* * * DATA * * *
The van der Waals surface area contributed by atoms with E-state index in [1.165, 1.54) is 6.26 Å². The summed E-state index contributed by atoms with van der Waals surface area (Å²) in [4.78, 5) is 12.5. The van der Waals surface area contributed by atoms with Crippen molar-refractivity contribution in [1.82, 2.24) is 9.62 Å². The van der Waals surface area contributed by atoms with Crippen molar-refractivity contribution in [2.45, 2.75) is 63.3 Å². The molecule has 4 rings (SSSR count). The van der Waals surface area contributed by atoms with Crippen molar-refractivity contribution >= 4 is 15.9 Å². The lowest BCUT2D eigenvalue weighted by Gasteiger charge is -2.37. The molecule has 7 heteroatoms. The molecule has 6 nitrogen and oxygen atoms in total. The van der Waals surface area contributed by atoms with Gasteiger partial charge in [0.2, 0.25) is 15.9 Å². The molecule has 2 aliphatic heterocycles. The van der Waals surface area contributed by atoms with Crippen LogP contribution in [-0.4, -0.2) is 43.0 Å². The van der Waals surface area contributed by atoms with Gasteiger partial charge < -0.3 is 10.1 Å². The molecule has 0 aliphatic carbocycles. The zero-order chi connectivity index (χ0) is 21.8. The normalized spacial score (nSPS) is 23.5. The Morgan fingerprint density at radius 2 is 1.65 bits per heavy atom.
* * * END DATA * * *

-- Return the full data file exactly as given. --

The van der Waals surface area contributed by atoms with E-state index in [1.165, 1.54) is 6.26 Å². The summed E-state index contributed by atoms with van der Waals surface area (Å²) in [4.78, 5) is 12.5. The van der Waals surface area contributed by atoms with Crippen molar-refractivity contribution in [1.82, 2.24) is 9.62 Å². The van der Waals surface area contributed by atoms with Crippen molar-refractivity contribution in [2.45, 2.75) is 63.3 Å². The molecule has 4 rings (SSSR count). The van der Waals surface area contributed by atoms with Crippen molar-refractivity contribution >= 4 is 15.9 Å². The lowest BCUT2D eigenvalue weighted by Gasteiger charge is -2.37. The molecule has 7 heteroatoms. The molecule has 6 nitrogen and oxygen atoms in total. The van der Waals surface area contributed by atoms with Gasteiger partial charge in [0.2, 0.25) is 15.9 Å². The molecule has 2 aliphatic heterocycles. The van der Waals surface area contributed by atoms with Crippen LogP contribution in [-0.4, -0.2) is 43.0 Å². The van der Waals surface area contributed by atoms with Gasteiger partial charge < -0.3 is 10.1 Å². The molecule has 0 aliphatic carbocycles. The zero-order chi connectivity index (χ0) is 21.8. The normalized spacial score (nSPS) is 23.5. The Morgan fingerprint density at radius 2 is 1.65 bits per heavy atom.